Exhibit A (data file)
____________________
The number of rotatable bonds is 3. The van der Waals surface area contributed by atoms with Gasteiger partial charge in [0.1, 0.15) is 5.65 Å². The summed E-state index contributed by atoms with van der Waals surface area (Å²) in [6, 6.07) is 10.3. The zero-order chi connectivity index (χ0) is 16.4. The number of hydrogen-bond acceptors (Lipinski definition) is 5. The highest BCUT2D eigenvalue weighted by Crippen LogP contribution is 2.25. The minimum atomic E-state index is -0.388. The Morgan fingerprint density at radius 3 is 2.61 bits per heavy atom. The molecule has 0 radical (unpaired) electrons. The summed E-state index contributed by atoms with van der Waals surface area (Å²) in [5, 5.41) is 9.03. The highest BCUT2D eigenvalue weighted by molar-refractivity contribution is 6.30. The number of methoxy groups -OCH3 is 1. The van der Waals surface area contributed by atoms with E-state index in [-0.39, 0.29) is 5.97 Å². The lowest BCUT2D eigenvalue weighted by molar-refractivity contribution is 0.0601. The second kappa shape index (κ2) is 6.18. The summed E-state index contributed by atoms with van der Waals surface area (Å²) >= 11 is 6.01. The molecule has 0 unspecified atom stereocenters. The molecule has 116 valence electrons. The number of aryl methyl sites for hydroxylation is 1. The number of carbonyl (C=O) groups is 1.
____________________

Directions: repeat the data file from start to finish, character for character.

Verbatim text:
The number of rotatable bonds is 3. The van der Waals surface area contributed by atoms with Gasteiger partial charge in [0.1, 0.15) is 5.65 Å². The summed E-state index contributed by atoms with van der Waals surface area (Å²) in [6, 6.07) is 10.3. The zero-order chi connectivity index (χ0) is 16.4. The number of hydrogen-bond acceptors (Lipinski definition) is 5. The highest BCUT2D eigenvalue weighted by Crippen LogP contribution is 2.25. The minimum atomic E-state index is -0.388. The Morgan fingerprint density at radius 3 is 2.61 bits per heavy atom. The molecule has 0 radical (unpaired) electrons. The summed E-state index contributed by atoms with van der Waals surface area (Å²) in [5, 5.41) is 9.03. The highest BCUT2D eigenvalue weighted by molar-refractivity contribution is 6.30. The number of methoxy groups -OCH3 is 1. The van der Waals surface area contributed by atoms with E-state index in [-0.39, 0.29) is 5.97 Å². The lowest BCUT2D eigenvalue weighted by molar-refractivity contribution is 0.0601. The second kappa shape index (κ2) is 6.18. The summed E-state index contributed by atoms with van der Waals surface area (Å²) >= 11 is 6.01. The molecule has 0 unspecified atom stereocenters. The molecule has 116 valence electrons. The number of aryl methyl sites for hydroxylation is 1. The number of carbonyl (C=O) groups is 1.